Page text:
Oftentimes, pro-Common Core advocates act like they are sailing along with near-consensus towards inevetable nationwide success. The more ugly and messy reality of micromanagement is highlighted in an EdWeek article this week:
Through the end of March, the 11 states and the District of Columbia had spent just 14 percent of their Race to the Top money, with New York, Rhode Island, and Hawaii spending the least as the midpoint of the four-year grants approaches, anEducation Week analysis of federal spending reports shows.
And so far, the reports show, the bulk of the early money that states have spent outside their own education departments—which are still reeling from severe budget cuts prompted by the recession—has gone to consultants.
Top-level spending, confusion, and a whole lot of consultants getting wealthy. It doesn’t sound like the kind of smooth sailing envisioned by Arne Duncan as he bends the states to his will. Of course, the PR machines of the federal Department of Education and the state Departments of Education have showered the bad news described in the article with a peppering of sunny quotes. But the reality is not so chipper:
The program’s first-year spending pace was slow as states struggled to hire people and find vendors to help carry out their plans.
New York state, for example, planned to spend $151 million in the first year to get its projects off the ground, but instead spent just under $1.5 million. Hawaii, which has encountered so many implementation problems with its $75 million grant that federal officials have placed restrictions on its grant, spent just 6 percent of its first-year budget.
The story, reflecting EdWeek pro-Common Core biases attempts to downplay the clunky messy reality by unscrupulously buying into statements by the Department PR people that everything is still on track. But the details on the micromanagement are telling:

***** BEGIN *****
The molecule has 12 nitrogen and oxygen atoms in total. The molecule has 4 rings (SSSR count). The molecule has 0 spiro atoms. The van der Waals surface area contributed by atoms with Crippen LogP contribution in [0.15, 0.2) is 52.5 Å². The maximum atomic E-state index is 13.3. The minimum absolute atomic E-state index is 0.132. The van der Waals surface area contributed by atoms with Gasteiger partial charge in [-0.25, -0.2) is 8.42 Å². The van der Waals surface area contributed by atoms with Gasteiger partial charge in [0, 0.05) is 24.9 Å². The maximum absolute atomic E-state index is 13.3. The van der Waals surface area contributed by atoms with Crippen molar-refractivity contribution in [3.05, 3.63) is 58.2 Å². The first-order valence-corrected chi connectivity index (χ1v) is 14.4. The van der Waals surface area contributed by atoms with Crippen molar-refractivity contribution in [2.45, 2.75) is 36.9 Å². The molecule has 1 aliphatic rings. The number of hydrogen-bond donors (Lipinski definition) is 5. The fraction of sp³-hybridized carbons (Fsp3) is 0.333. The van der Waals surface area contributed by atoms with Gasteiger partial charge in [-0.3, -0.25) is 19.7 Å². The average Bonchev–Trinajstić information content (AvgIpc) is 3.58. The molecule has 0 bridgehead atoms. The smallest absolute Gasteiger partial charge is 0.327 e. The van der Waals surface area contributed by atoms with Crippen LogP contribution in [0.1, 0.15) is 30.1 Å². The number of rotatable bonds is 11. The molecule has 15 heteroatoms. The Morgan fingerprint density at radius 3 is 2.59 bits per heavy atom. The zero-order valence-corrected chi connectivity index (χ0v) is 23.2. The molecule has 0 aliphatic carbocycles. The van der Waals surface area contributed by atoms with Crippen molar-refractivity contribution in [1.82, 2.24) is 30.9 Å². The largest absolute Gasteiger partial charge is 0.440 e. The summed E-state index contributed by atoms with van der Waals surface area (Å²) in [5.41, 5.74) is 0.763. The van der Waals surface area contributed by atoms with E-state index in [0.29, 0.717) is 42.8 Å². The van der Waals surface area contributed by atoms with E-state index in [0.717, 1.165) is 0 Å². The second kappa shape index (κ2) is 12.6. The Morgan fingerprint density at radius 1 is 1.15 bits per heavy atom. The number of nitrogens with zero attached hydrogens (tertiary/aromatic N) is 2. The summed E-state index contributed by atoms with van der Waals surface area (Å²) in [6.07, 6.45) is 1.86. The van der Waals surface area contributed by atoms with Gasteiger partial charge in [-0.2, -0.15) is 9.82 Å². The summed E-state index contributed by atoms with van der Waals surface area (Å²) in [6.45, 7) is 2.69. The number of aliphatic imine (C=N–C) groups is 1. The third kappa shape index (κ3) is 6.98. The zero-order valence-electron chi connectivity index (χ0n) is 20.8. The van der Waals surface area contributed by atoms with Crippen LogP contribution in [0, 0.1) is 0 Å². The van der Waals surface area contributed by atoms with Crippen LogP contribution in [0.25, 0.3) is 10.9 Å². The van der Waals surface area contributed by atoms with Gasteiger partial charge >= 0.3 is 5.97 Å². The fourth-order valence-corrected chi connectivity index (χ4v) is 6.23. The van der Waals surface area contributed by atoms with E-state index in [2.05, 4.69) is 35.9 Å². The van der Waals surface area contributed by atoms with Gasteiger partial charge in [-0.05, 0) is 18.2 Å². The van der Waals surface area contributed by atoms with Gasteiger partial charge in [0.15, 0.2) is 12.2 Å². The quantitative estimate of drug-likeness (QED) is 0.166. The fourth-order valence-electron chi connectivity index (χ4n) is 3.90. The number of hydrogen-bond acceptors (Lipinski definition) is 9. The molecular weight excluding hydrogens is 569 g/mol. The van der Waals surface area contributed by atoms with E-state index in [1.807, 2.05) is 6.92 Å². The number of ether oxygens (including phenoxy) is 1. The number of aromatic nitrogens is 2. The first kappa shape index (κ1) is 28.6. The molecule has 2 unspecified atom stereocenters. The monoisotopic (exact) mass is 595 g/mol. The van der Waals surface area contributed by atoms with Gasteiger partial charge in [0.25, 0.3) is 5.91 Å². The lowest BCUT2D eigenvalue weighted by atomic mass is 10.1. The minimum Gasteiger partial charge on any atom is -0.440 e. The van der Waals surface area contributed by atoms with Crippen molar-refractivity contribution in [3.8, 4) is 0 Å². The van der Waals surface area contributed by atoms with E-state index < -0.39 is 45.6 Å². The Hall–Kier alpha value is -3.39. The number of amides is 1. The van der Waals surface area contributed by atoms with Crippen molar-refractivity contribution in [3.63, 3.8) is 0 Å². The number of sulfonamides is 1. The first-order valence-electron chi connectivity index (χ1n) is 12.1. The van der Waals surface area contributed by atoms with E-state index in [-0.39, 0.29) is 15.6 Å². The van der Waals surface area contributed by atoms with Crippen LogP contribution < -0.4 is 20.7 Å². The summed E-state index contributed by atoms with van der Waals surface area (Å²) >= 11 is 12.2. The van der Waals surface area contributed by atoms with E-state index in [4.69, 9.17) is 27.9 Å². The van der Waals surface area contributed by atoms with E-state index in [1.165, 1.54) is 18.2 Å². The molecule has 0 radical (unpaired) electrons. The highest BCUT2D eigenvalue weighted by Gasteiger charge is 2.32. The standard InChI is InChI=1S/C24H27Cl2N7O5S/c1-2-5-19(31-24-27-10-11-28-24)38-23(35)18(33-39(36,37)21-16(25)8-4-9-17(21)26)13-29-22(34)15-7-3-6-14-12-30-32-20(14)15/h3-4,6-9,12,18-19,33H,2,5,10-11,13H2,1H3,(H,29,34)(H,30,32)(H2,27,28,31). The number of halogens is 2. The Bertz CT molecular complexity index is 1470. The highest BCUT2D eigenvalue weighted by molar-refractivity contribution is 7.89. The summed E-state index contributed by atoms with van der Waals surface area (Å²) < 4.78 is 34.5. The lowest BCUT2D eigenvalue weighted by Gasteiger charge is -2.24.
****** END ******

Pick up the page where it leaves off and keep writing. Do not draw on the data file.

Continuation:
States can’t make significant changes to their Race to the Top budgets on their own. Any changes by a recipient in grant spending of more than $500,000 must be approved by the Education Department as part of its official amendment process.
The Department of Education, blissfully ignoring the cost of its ambitious micromanagement (and unambitious standards for American students) is running headlong into reality:
The difficulties Race to the Top states face in delivering on their improvement agendas reflect a problem across state education departments: Budget cuts have strained most of those agencies.
A February study by the Washington-based Center on Education Policy found that many of the states that responded to a survey—including several Race to the Top states—don’t have the staff or fiscal resources to carry out changes around teacher evaluations, data systems, low-performing schools, and common standards begun in the time of recent federal economic-stimulus aid. Such aid includes the Race to the Top grants.
The complex legal and regulatory micromanagement has also required enormous spending on legal and education expertise:
Those constraints are likely why so much early Race to the Top spending outside state departments of education is to buy expertise.
Through the end of 2011, Tennessee, which won $500 million, reported spending about $2 million on consultants from Vanderbilt University, in Nashville; Seattle-based Education First Consulting; and the U.S. Education Delivery Institute, in Washington, to help with implementation and evaluation of Race to the Top programs, according to more-detailed spending reports filed with the federal government.
Since the Race to the Top is funded through the 2009 economic-stimulus package, detailed reporting requirements exist that are separate from what the Education Department also requires.
So we at least know that even though precious little money has made its way into American classrooms, education consultants are definitely benefiting.
The article concludes with some reassuring quotes from the President’s cheerleaders at the Center for American Progress. It serves to once again emphasize the discord between the sobering facts of the over-matched state and federal bureaucracies and the sunny predictions of future success that all the quoted “experts” make.